The commission also recommended the creation of a corporate tax-credit program, such as the Opportunity Scholarship Act, a bipartisan bill in the legislature that would create scholarships funded by corporate donors and provide tax credits for those corporations. Similar programs have already been instituted in Pennsylvania and Florida, while the Maryland state Senate recently passed a similar bill.
Similarly, the commission recommended creating tax credits or deductions for parents paying tuition for elementary or secondary education.
Christie called “the section of the report supporting tax credits for scholarship programs … especially important. Many states provide such tax credits,” he said in a statement, “and we support providing them here in New Jersey, as well. They would immediately expand the scholarship assistance available to poor and working families, and with it the educational opportunities available to their children.”
Other commission recommendations include:
“¢ Elimination of the word “nonsectarian” in state legislation that allows school boards to contract only with nonsectarian schools for special education.
“¢ Restoring the Nonpublic School Technology Initiative, which had provided computers, educational software, distance learning equipment, and other technology to nonpublic schools until its elimination in the 2009-10 school year.
“¢ Increasing support for nursing services in nonpublic schools.
“¢ Making distance from a school the sole criteria for transportation services. Currently transportation is provided if a student lives within 20 miles of the school and the local district provides transportation to its students. As of now, if both requirements are not met the state provides an $884 credit if costs exceed that amount.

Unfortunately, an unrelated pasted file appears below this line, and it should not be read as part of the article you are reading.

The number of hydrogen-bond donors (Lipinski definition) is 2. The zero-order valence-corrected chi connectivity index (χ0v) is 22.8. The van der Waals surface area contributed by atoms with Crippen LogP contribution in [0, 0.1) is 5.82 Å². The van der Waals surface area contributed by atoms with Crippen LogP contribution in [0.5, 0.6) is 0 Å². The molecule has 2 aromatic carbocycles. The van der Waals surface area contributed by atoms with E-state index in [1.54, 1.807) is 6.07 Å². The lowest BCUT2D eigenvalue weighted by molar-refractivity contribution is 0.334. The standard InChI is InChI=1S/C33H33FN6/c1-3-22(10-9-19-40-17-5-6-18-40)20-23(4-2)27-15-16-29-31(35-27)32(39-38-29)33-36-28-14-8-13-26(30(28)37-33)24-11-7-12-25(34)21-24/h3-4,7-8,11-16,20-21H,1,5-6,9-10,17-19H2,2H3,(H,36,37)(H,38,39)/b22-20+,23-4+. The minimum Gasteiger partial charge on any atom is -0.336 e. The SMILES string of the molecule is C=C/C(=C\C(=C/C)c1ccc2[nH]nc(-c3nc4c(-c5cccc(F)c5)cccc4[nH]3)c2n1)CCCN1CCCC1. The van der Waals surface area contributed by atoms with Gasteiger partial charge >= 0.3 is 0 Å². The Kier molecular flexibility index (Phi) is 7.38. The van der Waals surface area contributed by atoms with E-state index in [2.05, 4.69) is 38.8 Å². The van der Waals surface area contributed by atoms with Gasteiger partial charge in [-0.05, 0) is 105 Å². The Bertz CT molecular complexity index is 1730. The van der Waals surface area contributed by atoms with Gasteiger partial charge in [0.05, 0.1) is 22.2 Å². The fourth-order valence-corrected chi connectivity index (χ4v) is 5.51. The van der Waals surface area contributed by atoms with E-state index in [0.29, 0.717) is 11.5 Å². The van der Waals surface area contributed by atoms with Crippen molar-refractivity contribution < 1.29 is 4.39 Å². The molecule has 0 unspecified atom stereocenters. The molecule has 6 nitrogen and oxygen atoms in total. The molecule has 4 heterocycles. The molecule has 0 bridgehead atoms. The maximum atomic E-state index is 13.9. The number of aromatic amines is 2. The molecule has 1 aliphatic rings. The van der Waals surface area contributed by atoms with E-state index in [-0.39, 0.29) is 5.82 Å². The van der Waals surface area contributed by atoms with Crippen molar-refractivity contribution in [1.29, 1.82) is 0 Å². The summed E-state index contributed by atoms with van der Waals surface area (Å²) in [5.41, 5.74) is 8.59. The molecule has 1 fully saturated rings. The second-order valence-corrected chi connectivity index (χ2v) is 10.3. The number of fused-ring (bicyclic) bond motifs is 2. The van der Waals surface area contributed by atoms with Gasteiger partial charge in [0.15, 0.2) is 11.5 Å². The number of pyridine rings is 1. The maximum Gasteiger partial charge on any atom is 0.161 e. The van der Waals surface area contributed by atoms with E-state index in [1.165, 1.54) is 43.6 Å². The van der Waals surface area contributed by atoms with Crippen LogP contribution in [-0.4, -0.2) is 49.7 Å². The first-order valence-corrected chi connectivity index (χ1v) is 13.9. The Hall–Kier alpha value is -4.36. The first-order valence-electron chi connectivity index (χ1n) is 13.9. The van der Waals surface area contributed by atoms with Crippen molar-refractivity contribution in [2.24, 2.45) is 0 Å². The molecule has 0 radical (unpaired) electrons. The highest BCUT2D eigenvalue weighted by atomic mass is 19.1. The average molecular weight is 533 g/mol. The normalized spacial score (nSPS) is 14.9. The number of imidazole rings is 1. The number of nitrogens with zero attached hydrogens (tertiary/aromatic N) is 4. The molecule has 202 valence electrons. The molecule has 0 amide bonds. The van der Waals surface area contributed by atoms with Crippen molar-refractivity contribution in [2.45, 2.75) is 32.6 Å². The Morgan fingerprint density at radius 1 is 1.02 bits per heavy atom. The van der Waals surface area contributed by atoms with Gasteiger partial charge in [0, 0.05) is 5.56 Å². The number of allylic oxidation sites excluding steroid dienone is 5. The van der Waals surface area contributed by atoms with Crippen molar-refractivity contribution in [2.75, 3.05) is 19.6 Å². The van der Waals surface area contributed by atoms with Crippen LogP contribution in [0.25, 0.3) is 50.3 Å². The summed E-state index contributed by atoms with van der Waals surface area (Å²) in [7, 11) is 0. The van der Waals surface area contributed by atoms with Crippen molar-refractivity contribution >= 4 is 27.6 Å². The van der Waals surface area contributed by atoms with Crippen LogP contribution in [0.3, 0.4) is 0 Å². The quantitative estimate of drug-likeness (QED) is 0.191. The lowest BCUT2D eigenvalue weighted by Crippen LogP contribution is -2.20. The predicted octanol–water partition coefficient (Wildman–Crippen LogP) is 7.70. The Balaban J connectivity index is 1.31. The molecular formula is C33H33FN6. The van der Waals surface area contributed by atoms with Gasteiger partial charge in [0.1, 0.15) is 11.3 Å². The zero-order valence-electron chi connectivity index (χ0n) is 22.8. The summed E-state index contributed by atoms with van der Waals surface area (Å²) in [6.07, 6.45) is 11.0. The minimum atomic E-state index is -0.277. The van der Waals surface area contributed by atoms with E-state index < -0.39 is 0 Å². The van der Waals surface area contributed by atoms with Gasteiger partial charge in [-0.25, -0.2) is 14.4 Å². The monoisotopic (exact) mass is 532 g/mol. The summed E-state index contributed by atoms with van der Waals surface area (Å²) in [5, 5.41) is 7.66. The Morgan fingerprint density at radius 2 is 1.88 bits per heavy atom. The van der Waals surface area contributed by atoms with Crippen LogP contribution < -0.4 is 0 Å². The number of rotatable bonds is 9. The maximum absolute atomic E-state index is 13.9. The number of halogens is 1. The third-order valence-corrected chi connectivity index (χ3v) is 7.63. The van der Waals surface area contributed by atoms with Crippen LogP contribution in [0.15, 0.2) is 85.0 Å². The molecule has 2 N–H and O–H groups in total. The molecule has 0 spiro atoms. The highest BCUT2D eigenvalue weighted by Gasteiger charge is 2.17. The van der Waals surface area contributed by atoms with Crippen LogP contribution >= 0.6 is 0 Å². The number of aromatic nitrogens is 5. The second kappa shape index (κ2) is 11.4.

The commission’s recommendations represent “a menu” for the governor and legislature, said commission staff member Howie Beigelman, the Orthodox Union’s deputy director of public policy.
“These are all very common-sense recommendations,” he said. “The report brings common sense back to this issue. It depolarizes it and depoliticizes it. I hope it’s a catalyst for saying every kid deserves an education; every kid deserves busing; every kid deserves technology. Let’s hope they get that.”
The state legislature, which is on summer break, received the report only recently, according to Schaer. He is hopeful that once the legislature is back in session, it will work with the governor to implement at least some of the recommendations.
Josh Pruzansky, a commission member who is also head of Agudath Israel of New Jersey and chair of the State of New Jersey Non-Public School Advisory Committee, praised Corzine for creating the commission during his last days in office and Christie for continuing it.
“It shows bipartisan understanding and support,” he said. “Hopefully that support shown by the executive branch will transfer down to the legislative branch.”
Pruzansky hailed the report as a “tremendous first step.”
“This was an important first step in educating not only ourselves, but educating the legislature, the governor, and the taxpayers of the state of New Jersey about what the nonpublic schools do, what they provide, and what they save the state,” he said.
To view the report by the Governor’s Commission on the Study of Nonpublic Schools, click here.http://nj.gov/governor/news/reports/pdf/20100720_np_schools.pdf.